April 16, 2011, in San Jose del Cabo, Mexico

Posted: June 15, 2011

Hello there

As a child, Ohio native Kirby and his family moved wherever the Mrs. Paul's seafood company needed his father. But by his 30s, Kirby thought he was firmly rooted: He, his wife, and two daughters, Morgen and Devon, lived in a big house in Yardley, Bucks County. He commuted to Philadelphia for work at his family's business, the commercial food equipment supply and service company Elmer Schultz Services Inc., where he has worked for 25 years and is now owner.

But after 15 years, his marriage came to a "surprising halt," Kirby said. He didn't want it to end, but in late 2006, he filed for divorce and threw himself even more fully into his job.

The following spring, Kirby decided it was time to try dating again. "I quickly discovered I didn't have the faintest idea how to talk to a woman, let alone pick one up," he said.

On a warm March day after work, Kirby walked to North Third Bar and Grill and ordered a beer.

He was sitting by himself at the bar, his eyes going back and forth between his beer and the messages on his phone, when in walked a beautiful woman with two men. One guy was about to sit next to Kirby, when a switch was made. "The beautiful woman was next to me," Kirby recalled.

That was Amber, an Ohio native and public relations consultant who orchestrated the seat switch because she found Kirby beautiful, too.

Her friendly, outgoing nature put Kirby at ease, but he stumbled as he told her he was going through a divorce.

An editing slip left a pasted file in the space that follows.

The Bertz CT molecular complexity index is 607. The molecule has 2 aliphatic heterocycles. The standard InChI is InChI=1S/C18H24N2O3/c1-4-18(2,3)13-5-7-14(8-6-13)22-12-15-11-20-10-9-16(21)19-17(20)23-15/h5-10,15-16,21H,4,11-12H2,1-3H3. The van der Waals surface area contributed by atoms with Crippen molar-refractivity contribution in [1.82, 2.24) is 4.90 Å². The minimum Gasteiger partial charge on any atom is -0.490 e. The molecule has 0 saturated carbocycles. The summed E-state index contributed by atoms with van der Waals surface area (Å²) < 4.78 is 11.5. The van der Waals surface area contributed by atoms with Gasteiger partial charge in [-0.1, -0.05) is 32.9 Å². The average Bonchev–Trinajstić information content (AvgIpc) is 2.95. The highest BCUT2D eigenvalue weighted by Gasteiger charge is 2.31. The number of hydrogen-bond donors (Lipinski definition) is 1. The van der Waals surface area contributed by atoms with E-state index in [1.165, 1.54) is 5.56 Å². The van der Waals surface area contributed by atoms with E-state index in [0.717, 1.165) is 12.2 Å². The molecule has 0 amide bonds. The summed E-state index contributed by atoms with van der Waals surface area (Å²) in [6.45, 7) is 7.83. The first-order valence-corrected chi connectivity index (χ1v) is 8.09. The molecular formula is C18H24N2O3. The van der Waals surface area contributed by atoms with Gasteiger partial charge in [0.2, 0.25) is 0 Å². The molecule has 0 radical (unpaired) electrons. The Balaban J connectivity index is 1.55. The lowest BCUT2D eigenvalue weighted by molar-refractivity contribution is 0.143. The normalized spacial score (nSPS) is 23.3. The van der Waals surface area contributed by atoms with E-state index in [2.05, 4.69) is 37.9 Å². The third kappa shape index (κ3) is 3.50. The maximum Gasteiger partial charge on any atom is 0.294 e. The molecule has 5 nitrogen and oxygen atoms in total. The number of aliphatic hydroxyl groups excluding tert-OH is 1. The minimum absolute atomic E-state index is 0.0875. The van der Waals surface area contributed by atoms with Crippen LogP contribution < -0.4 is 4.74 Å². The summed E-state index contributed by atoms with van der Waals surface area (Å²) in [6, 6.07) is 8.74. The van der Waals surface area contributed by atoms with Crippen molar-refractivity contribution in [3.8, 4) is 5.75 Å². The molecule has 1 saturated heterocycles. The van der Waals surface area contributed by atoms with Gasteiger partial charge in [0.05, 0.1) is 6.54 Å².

"Well, I'm divorced!" Amber said. Her two-year marriage had ended in 2003. "Listen, divorce is one of the hardest things I've been through," she told him. "But thank God I got out of that marriage. I wasn't happy. And I absolutely love my life in Philly with my friends."

Her words gave Kirby hope. "I looked at this woman . . . and I thought, 'Here's living proof that there is life after divorce.' "

Amber invited Kirby to join her and her friends for dinner. That's when he panicked, and said he had to go.

But by the time he reached his office, Kirby changed his mind. He knew he wasn't ready to start a relationship, but here was Amber.

He changed out of his work clothes into jeans and a T-shirt that were in his car, and walked back to the restaurant.

How does forever sound?

Within a few months, Amber, who is now 36, and Kirby, now 45, decided to live together. He was already in love with her. City-girl Amber set out to make him fall hard for Philadelphia, too. And she knew just how to do it: Saturday errands at the Italian Market.

Kirby's job had taken him to restaurants in the area before. But he was always just passing through. Now, he was sampling and selecting cheese at DiBruno Bros. and having brunch at Sabrina's. "We walked into Fante's Kitchen Shop to get him a fishing knife, and his head exploded," Amber said.

Then came the parade of restaurants - which continues. Kirby and Amber have become friends with some of Kirby's restaurateur clients.

Kirby moved into Amber's brownstone apartment in the Art Museum neighborhood. They now own a home a few blocks away.

In fall 2009, Kirby asked a jeweler to help him find the right diamond, then build a ring around it. On Christmas Day, he took Amber to 10 Arts at the Ritz. Hidden in his pockets were the ring and a camera, which he slipped to a waiter.